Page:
Elizabethan and Jacobean Studies

By Frank Percy Wilson | Go to book overview

The Rider on the Winged Horse

MARY LASCELLES

OF the various myths which have been pressed into service to convey an impression of the poet's predicament, one at least has followed a strange course, always inviting attention, but often hard to trace. The elements composing it appear, when they are brought into focus together, hardly reconcilable. Nevertheless, since their motion obeys the dictates not of the reason but of the imagination ('a licentious and vagrant faculty', as Johnson calls it), rational compatibility may not be required. It seldom happens that all are present at once; now one predominates, now another, and it is only when they change places that the eye is teazed and delighted by a strange iridescence. The myth I intend is that which, with whatever variety of implication, plainly associates two figures, the poet and the winged horse Pegasus, and the treatment it has received prompts questions which may (at the outset) be framed like this. The usual sources of information--dictionaries and hand-books of myth--agree in calling the association modern (except in so far as it may be inferred from the connexion of both with the Muses). Is the matter indeed so simple? Many, with more assurance, assert that it was Boiardo who, in his Orlando Innamorato, first mounted the poet upon Pegasus;1 but in none of these have I discovered a reference. Was it indeed one man's turn of fancy that conquered a whole realm of figurative allusion so rapidly and so completely as this elusive passage must have done? And from these initial questions others will arise.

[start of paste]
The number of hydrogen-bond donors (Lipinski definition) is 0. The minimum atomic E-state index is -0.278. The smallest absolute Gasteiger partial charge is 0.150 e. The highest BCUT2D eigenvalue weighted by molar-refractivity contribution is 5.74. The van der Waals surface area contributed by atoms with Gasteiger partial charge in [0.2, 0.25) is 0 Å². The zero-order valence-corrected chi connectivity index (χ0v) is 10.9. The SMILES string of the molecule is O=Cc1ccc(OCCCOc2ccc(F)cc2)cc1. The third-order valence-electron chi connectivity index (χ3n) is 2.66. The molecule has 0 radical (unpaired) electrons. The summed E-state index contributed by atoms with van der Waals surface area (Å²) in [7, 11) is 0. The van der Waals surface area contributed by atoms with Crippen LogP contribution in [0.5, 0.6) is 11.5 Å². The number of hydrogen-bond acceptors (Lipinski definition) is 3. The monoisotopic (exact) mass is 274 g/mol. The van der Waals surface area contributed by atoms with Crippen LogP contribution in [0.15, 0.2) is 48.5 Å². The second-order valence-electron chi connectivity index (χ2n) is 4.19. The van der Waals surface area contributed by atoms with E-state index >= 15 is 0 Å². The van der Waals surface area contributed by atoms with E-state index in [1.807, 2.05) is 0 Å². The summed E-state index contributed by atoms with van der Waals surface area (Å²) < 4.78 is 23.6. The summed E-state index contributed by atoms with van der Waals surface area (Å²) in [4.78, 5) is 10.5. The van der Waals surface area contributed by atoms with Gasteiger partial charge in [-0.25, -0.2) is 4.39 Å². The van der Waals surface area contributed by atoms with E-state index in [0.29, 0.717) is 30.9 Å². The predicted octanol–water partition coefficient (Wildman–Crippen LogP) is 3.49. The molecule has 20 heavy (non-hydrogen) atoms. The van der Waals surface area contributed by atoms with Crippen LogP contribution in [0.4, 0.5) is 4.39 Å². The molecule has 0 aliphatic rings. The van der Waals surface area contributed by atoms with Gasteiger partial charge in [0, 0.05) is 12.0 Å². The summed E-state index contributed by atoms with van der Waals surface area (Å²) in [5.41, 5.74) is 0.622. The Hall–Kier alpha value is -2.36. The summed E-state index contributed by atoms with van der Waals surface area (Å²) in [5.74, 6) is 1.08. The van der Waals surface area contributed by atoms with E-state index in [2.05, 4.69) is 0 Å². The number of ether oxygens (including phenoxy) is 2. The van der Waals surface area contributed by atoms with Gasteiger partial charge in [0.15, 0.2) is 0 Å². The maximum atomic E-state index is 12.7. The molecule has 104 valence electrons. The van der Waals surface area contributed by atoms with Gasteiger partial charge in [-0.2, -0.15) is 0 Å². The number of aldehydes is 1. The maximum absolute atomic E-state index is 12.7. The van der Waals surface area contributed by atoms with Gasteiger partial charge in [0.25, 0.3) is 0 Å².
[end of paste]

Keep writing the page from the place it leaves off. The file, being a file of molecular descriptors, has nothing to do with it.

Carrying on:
I propose therefore to take up a position beside two great English poets and listen when each is saying something about his vocation in terms of this myth of the rider on the winged horse: Spenser, in The Ruines of Time, Milton in the proem to the seventh book of Paradise Lost. Thence it may prove possible to descry some significant phases in the development of a meaning with which the tale

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1
Pauly-Wissowa, Real-Encyclopädie der Classischen Altertumswisschaft, is an exception. S. Reinach drew attention to the stages by which hearsay had hardened into assertion among lesser reference books ( "'Pégase, l'hippogriffe et les pèetes'", Revue Archéologique, Paris 1920). The process continues.

-173-

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